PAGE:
The paradox and the recession

        The productivity paradox has another effect on the recession economy. According to Neil Irwin,[4]

        “Sky-high productivity has meant that business output has barely declined, making it less necessary to hire back laid-off workers…businesses are producing only 3 percent fewer goods and services than they were at the end of 2007, yet Americans are working nearly 10 percent fewer hours because of a mix of layoffs and cutbacks in the workweek.”

        This means that more and more companies are trying to do less with more, and that means squeezing two or three people’s worth of work from a single employee in some cases.

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        According to Irwin, “workers, frightened for their job security, squeezed more productivity out of every hour [in 2010].”

        Looking forward

        A recent article on Slate puts it all into perspective with one succinct observation:

        “Perhaps the Internet is just not as revolutionary as we think it is. Sure, people might derive endless pleasure from it—its tendency to improve people’s quality of life is undeniable. And sure, it might have revolutionized how we find, buy, and sell goods and services. But that still does not necessarily mean it is as transformative of an economy as, say, railroads were.”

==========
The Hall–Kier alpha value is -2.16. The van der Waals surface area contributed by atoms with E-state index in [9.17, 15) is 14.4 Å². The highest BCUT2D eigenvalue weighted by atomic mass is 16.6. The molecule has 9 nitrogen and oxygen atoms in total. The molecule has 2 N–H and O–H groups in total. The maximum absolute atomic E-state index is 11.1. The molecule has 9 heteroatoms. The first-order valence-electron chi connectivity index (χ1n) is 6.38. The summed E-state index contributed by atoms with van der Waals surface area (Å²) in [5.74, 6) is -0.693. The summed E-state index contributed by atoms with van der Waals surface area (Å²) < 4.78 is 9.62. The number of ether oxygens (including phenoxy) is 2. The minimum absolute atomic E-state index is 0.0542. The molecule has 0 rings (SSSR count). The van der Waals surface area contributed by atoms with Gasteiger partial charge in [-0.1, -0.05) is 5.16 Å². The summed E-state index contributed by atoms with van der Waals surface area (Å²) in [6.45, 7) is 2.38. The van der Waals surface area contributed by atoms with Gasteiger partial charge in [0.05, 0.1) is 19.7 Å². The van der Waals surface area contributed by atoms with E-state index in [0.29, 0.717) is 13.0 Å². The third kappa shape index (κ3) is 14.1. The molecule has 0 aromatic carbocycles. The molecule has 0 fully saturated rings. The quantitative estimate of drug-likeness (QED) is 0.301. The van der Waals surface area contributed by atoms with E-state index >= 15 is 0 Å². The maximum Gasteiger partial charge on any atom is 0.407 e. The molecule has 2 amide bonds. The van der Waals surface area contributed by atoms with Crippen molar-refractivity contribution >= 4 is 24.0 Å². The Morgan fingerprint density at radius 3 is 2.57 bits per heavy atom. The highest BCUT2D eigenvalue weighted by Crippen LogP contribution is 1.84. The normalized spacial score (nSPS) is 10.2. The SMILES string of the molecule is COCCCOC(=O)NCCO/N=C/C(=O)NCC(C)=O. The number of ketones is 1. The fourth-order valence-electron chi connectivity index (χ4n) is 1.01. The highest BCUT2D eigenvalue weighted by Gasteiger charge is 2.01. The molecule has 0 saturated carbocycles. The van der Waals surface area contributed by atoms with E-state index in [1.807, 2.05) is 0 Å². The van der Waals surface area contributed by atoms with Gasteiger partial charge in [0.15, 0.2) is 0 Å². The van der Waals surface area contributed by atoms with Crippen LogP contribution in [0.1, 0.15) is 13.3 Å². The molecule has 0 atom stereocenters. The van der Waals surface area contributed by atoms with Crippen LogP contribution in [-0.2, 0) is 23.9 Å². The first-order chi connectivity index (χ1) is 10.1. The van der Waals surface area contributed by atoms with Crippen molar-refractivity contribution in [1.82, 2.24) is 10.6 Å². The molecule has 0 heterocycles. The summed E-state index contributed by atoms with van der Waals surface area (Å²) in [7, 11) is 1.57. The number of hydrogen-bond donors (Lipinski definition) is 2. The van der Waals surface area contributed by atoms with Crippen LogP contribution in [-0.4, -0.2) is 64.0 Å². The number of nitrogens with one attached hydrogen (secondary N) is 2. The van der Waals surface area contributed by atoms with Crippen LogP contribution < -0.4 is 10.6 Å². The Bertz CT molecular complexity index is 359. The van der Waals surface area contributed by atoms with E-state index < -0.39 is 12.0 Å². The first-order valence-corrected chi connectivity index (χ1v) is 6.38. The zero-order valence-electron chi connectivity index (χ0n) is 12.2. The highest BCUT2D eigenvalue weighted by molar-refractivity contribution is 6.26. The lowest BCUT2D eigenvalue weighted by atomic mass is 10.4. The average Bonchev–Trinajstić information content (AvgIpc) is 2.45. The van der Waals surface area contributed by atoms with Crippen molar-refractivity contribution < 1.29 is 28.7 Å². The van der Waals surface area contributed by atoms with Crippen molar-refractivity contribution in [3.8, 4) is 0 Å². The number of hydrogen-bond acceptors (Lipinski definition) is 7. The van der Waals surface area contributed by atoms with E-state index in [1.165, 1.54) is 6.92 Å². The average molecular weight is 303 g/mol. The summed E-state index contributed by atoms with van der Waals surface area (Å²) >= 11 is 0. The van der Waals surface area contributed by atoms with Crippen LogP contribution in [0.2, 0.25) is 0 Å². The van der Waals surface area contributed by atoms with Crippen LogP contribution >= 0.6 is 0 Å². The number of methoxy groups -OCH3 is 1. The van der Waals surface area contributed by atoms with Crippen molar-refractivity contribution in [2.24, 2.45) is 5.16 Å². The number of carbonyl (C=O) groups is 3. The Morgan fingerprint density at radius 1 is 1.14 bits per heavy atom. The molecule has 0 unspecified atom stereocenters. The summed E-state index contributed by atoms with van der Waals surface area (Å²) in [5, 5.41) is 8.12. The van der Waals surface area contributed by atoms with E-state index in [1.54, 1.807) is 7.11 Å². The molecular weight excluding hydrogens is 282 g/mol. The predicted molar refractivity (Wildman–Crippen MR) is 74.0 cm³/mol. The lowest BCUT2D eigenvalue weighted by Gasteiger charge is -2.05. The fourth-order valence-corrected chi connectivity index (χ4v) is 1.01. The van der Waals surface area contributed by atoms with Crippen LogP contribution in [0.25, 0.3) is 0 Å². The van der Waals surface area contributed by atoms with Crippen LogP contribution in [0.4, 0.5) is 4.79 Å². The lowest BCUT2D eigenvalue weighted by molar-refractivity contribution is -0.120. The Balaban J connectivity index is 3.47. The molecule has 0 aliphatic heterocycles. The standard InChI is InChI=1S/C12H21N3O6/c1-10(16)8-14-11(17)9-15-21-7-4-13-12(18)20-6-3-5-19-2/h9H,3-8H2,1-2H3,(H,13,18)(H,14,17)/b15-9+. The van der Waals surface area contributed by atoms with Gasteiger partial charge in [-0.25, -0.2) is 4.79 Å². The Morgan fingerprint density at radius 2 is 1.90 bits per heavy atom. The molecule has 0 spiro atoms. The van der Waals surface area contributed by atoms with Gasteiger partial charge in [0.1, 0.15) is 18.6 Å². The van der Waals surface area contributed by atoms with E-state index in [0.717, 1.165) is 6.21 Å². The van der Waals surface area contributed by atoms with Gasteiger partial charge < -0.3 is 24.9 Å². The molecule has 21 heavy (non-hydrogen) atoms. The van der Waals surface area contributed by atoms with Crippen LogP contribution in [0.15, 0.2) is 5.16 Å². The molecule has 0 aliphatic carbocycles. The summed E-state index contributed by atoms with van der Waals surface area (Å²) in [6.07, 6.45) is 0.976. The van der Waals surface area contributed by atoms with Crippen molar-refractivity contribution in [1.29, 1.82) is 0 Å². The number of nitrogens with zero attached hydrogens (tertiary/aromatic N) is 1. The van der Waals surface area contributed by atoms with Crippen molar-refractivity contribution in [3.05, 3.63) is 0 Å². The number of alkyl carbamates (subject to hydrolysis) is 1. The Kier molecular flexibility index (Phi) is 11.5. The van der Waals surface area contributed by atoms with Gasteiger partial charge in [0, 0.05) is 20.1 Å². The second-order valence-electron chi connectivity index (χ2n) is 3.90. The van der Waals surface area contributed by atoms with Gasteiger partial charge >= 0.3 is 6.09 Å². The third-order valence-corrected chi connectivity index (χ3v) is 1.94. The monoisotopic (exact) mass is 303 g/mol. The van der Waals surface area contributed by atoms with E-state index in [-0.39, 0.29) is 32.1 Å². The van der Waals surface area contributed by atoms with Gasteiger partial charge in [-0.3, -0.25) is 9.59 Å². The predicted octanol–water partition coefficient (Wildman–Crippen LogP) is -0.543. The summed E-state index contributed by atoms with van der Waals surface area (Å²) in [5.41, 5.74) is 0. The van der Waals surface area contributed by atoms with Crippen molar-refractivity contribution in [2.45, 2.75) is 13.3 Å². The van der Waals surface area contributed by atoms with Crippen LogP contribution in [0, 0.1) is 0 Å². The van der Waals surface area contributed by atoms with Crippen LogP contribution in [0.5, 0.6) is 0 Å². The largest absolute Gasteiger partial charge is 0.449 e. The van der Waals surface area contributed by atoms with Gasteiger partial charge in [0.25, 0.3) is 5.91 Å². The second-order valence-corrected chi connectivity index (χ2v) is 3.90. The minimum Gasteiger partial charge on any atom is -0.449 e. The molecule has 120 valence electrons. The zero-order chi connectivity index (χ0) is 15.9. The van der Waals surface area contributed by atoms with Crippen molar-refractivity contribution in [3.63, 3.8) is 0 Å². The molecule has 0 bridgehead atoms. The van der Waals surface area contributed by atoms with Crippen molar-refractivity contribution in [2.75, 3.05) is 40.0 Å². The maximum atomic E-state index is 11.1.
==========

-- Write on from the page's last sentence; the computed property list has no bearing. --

Still, Brynjolfsson argues that mismeasurement of productivity can really skew the results of people studying the paradox, perhaps more than any other factor.

        “Because you and I stopped buying CDs, the music industry has shrunk, according to revenues and GDP. But we’re not listening to less music. There’s more music consumed than before.

        On paper, the way GDP is calculated, the music industry is disappearing, but in reality it’s not disappearing. It is disappearing in revenue. It is not disappearing in terms of what you should care about, which is music.”

        Perhaps the paradox isn’t a death sentence for our productivity after all. Only time (and perhaps improved measuring techniques) will tell.

        Featured photo credit: Pexels via pexels.com

        Reference